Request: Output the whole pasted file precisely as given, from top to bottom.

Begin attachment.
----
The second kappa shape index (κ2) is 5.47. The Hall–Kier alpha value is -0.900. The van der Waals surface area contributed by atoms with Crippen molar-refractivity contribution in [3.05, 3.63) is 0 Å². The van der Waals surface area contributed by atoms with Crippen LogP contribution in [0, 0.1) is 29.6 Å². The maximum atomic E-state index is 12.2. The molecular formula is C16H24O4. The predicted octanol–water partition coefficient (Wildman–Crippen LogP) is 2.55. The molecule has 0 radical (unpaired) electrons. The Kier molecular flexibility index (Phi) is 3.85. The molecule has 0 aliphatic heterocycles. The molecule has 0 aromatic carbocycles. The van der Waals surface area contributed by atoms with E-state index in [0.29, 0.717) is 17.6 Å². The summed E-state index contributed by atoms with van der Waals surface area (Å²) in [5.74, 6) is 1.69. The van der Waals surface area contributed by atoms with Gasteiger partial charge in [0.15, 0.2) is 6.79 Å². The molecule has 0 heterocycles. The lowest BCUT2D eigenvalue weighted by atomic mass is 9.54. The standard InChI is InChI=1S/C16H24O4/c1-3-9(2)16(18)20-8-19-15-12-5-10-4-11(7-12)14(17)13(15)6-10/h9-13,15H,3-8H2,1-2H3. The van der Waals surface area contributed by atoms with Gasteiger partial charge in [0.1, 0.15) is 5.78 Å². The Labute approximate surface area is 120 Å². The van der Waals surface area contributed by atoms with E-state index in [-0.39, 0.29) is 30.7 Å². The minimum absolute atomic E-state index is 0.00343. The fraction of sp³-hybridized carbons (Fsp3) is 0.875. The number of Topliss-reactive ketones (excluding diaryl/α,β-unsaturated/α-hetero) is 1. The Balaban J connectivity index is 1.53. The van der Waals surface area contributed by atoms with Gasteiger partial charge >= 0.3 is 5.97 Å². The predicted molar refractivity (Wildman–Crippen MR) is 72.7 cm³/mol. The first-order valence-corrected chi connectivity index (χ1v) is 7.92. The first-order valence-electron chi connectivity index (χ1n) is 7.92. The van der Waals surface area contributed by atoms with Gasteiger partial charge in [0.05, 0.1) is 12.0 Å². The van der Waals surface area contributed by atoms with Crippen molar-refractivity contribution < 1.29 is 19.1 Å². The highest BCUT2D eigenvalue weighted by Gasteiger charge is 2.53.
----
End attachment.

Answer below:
The second kappa shape index (κ2) is 5.47. The Hall–Kier alpha value is -0.900. The van der Waals surface area contributed by atoms with Crippen molar-refractivity contribution in [3.05, 3.63) is 0 Å². The van der Waals surface area contributed by atoms with Crippen LogP contribution in [0, 0.1) is 29.6 Å². The maximum atomic E-state index is 12.2. The molecular formula is C16H24O4. The predicted octanol–water partition coefficient (Wildman–Crippen LogP) is 2.55. The molecule has 0 radical (unpaired) electrons. The Kier molecular flexibility index (Phi) is 3.85. The molecule has 0 aliphatic heterocycles. The molecule has 0 aromatic carbocycles. The van der Waals surface area contributed by atoms with E-state index in [0.29, 0.717) is 17.6 Å². The summed E-state index contributed by atoms with van der Waals surface area (Å²) in [5.74, 6) is 1.69. The van der Waals surface area contributed by atoms with Gasteiger partial charge in [0.15, 0.2) is 6.79 Å². The molecule has 0 heterocycles. The lowest BCUT2D eigenvalue weighted by atomic mass is 9.54. The standard InChI is InChI=1S/C16H24O4/c1-3-9(2)16(18)20-8-19-15-12-5-10-4-11(7-12)14(17)13(15)6-10/h9-13,15H,3-8H2,1-2H3. The van der Waals surface area contributed by atoms with Gasteiger partial charge in [0.1, 0.15) is 5.78 Å². The Labute approximate surface area is 120 Å². The van der Waals surface area contributed by atoms with E-state index in [-0.39, 0.29) is 30.7 Å². The minimum absolute atomic E-state index is 0.00343. The fraction of sp³-hybridized carbons (Fsp3) is 0.875. The number of Topliss-reactive ketones (excluding diaryl/α,β-unsaturated/α-hetero) is 1. The Balaban J connectivity index is 1.53. The van der Waals surface area contributed by atoms with Gasteiger partial charge >= 0.3 is 5.97 Å². The predicted molar refractivity (Wildman–Crippen MR) is 72.7 cm³/mol. The first-order valence-corrected chi connectivity index (χ1v) is 7.92. The first-order valence-electron chi connectivity index (χ1n) is 7.92. The van der Waals surface area contributed by atoms with Gasteiger partial charge in [0.05, 0.1) is 12.0 Å². The van der Waals surface area contributed by atoms with Crippen molar-refractivity contribution < 1.29 is 19.1 Å². The highest BCUT2D eigenvalue weighted by Gasteiger charge is 2.53.